Dihydroxyacetone and Methods to Improve its Performance as Artificial Tanner

Craig G. Burkhart*, 1, Craig N. Burkhart2
1 University of Toledo College of Medicine, USA
2 University of North Carolina at Chapel Hill, Chapel Hill, North Carolina, USA

© 2009 Burkhart and Burkhart

open-access license: This is an open access article distributed under the terms of the Creative Commons Attribution 4.0 International Public License (CC-BY 4.0), a copy of which is available at: This license permits unrestricted use, distribution, and reproduction in any medium, provided the original author and source are credited.

* Address correspondence to this author at the University of Toledo School of Medicine, 5600 Monroe Street, Suite 106B, Sylvania, OH 43560, USA; Tel: 419-885-3403; Fax: 419-885-3401;


Dihydroxyacetone binds to proteins in the stratum corneum of the skin imparting a non-toxic, bronze color to the skin. The resulting pigments are called melanoidins, or brown chromophores. Since the 1980’s, improved formulations of sunless tanners are available due to more purified sources of DHA and refinements in the DHA manufacturing process. The color is not removed by simple washing, swimming, or natural perspiration, but it only lasts for 5 to 7 days, as skin cells are continuously being shed. Exfoliation, tape stripping, prolonged water submersion, or heavy sweating can lighten the tan, as these all contribute to rapid dead skin cell pealing. Indeed, patients may opt to reapply the product on a regular basis (such as daily or every fourth day) to maintain the skin color.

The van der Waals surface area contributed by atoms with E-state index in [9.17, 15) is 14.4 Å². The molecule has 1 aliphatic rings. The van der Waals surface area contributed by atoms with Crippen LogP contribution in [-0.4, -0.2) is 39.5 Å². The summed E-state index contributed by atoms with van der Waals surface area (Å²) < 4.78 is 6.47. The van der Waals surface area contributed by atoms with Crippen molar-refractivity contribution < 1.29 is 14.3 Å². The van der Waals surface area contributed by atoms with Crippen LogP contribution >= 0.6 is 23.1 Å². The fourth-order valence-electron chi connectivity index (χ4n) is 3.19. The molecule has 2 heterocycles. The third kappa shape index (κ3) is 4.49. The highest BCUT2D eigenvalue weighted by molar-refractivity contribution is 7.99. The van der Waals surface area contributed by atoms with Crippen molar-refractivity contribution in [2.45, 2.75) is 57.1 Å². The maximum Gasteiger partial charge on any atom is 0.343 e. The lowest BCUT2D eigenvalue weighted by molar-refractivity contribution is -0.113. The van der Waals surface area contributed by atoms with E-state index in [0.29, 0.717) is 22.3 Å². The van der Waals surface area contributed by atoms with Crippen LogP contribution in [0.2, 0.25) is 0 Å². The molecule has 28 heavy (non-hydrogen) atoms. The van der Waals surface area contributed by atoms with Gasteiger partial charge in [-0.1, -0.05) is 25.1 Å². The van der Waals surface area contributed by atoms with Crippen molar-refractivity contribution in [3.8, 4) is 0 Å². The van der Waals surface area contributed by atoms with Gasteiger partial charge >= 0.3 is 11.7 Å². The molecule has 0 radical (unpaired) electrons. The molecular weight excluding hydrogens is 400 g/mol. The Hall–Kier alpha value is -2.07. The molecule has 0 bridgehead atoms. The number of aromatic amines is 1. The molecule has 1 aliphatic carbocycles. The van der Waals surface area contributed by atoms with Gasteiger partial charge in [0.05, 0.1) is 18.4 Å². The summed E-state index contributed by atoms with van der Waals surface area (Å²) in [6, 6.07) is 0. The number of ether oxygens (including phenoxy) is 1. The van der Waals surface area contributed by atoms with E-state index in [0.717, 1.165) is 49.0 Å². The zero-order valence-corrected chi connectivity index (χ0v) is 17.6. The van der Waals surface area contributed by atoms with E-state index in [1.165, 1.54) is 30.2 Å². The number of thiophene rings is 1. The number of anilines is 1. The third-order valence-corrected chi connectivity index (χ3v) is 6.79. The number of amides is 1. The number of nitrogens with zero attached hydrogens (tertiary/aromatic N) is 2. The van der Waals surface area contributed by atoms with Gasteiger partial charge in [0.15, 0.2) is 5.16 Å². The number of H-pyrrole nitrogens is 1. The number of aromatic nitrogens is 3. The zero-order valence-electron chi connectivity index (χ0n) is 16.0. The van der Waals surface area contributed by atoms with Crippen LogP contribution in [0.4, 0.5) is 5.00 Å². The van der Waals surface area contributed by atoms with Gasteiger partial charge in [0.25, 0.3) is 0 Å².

Possible improvements in dihydroxyacetone products include addition of perfluoropolyether phosphate to lower the formulation’s pH, exfoliation with polyethylene beads prior to treatment, wiping skin with an acidic toner just prior to application, addition of strong antioxidants such as caffeic acid phenethyl ester, using a polymer base, and pretreatment of the skin with amino acids to increase binding sites of DHA to the skin.